For the last two weeks I’ve broken my writing time into one hour chunks alternating with breaks. Stopping before I felt spent doubled (!!) my productivity. The only downside is having to re-focusing after taking each break. Remembering Laura and Robin‘s post about using haiku to get over writer’s block, I tried writing haiku — it worked like a charm. 17 syllables magically put my mind back into the flow of writing.
Here’s a couple of haiku I wrote. They’re underpolished, but they are my first haiku:
heads bowed by heavy
rain, the lilacs bend to touch
wet, greedy ground
cold floors; hot coffee —
another dawn. The signing birds
must have had their worms
If you want to learn how to write a haiku, I liked this post at Creative Writing Now.
Elaine at Wild Rose Reader hosts this week’s Poetry Friday, head on over.
Hi, Katya. Lilacs are my favorite spring flower. What a beautiful haiku — the heaviness of the blossoms suggests their heavy scent too. I’m glad you found Robyn’s guest post at my blog useful!
Katya, I love that first one with the lilacs. What a great image! Haiku is my favorite form because you can use such a small snippet to contain sharp images and huge implications.
I also enjoyed your lilac haiku. My one lilac bush is heavy & the blooms are leaning just from their extreme fulness instead of wet. Thanks for the link to haiku, too, Katya.
I’m thrilled you’ve been exploring haiku as a way to unleash your creativity – thanks for such kind words about my visit to Laura’s blog. (She had a month of incredible posts!) I, too, love the image of those heavy lilacs. Happy creating…!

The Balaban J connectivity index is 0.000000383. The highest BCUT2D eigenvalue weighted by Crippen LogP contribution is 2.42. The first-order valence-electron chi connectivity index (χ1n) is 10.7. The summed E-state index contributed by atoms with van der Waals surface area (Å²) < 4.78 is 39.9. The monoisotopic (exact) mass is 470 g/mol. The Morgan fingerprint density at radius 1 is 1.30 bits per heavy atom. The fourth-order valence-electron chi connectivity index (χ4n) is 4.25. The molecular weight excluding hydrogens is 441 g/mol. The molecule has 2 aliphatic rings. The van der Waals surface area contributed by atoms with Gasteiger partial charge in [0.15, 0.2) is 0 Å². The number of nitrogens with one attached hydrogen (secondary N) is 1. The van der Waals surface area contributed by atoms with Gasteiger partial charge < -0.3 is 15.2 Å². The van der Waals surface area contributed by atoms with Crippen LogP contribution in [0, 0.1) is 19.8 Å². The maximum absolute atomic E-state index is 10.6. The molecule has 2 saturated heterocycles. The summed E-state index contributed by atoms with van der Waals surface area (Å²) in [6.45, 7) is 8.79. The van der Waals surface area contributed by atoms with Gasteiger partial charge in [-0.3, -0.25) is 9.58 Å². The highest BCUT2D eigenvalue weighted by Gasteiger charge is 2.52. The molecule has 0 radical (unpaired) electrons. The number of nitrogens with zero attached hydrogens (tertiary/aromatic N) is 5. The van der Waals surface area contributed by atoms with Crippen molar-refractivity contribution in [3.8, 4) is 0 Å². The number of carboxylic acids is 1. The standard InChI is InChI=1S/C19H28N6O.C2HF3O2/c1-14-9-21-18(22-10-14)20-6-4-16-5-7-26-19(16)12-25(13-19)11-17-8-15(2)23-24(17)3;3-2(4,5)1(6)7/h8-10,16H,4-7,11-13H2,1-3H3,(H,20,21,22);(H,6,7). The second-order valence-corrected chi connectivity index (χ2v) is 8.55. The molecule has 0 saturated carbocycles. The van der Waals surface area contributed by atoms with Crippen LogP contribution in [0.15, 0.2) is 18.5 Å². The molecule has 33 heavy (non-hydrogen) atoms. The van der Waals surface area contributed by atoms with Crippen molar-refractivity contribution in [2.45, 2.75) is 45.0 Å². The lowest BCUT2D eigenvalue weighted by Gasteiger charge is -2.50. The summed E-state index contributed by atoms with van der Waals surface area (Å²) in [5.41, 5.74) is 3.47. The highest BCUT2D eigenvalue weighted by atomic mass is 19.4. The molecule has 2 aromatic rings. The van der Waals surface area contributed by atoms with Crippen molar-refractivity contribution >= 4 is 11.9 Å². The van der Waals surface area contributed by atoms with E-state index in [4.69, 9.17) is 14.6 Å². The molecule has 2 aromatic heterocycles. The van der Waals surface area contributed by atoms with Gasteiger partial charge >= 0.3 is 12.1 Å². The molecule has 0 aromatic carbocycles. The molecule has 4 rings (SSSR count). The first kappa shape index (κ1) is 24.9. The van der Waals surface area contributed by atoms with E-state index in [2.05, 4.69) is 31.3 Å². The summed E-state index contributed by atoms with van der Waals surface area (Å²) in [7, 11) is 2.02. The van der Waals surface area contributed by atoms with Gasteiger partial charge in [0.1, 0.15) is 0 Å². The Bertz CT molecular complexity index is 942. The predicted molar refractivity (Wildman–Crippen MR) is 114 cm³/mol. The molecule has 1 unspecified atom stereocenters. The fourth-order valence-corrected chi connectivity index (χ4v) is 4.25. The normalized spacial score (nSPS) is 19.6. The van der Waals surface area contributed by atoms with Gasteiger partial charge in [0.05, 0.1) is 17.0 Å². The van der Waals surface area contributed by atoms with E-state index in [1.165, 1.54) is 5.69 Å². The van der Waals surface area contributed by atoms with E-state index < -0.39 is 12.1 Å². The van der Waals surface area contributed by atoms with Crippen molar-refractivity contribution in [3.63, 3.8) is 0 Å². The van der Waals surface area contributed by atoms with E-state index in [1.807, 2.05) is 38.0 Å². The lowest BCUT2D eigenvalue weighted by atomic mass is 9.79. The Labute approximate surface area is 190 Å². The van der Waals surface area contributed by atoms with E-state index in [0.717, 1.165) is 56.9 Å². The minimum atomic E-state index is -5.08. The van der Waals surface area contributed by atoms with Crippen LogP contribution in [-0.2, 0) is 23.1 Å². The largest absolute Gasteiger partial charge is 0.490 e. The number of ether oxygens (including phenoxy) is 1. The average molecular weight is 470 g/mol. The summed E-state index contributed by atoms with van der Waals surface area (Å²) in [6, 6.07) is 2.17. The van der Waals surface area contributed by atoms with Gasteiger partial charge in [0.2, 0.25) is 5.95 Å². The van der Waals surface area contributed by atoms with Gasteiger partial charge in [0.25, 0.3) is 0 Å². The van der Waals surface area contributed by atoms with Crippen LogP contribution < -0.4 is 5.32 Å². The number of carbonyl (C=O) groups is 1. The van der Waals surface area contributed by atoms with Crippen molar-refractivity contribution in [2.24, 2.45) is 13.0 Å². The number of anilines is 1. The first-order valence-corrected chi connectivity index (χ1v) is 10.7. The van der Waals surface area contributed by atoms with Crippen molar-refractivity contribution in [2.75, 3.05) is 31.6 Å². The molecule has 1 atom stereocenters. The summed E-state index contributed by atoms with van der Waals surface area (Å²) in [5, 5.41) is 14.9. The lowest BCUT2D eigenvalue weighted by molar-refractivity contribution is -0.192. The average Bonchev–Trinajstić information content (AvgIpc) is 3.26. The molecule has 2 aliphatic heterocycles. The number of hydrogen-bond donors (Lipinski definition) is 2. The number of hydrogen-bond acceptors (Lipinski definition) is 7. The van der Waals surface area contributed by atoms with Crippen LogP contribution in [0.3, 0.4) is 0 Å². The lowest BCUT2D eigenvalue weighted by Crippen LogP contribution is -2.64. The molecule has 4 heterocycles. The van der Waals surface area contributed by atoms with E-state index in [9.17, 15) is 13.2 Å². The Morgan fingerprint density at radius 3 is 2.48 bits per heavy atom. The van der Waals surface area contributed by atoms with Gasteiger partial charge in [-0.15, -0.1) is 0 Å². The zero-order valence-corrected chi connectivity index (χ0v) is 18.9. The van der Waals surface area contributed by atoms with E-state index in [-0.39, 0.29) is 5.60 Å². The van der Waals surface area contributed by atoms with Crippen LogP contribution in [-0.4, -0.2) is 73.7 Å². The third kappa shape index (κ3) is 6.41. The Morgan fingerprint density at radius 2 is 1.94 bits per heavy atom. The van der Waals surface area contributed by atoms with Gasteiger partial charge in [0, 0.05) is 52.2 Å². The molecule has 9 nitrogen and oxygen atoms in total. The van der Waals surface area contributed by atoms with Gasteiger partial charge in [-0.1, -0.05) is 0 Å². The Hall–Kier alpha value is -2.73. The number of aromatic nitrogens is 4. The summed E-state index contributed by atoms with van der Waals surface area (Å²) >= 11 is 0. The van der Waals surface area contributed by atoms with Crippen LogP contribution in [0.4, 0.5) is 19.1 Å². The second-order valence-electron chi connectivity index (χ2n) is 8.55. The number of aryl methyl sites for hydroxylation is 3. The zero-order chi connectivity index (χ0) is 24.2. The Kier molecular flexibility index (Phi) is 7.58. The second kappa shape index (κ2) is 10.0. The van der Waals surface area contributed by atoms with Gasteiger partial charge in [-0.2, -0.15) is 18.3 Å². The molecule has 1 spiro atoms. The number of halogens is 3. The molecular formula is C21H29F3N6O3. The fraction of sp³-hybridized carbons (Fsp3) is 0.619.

I think it’s great that you are being methodical about figuring out what works for you! Thumbs up for all that productivity!
Lovely haiku, Katya! Dreaming of lilacs now . . .
It must have raining where you are, too! I love the image of the lilacs bowing to the wet, greedy ground. I need to try writing haiku to get unstuck!
Hi Katya, I’ve never tried my hand at writing haiku yet, although I am a closet poet at heart. My heart rebels at the notion of rigid forms and structures, but I know that instills discipline. Haiku, it is. I love these two that you have shared with us this week.
I love the idea of using haiku for writer’s block. I’ll have to tell my students about that one!
Thank you, everyone, for your lovely comments about the lilac haiku.
I really love lilacs so seeing them bent to the ground by the rain just as the y came into full bloom this week was disheartening. Glad to see so many other lilac lovers.
Thanks for the writing advice! I almost feel like you wrote this post just for me!!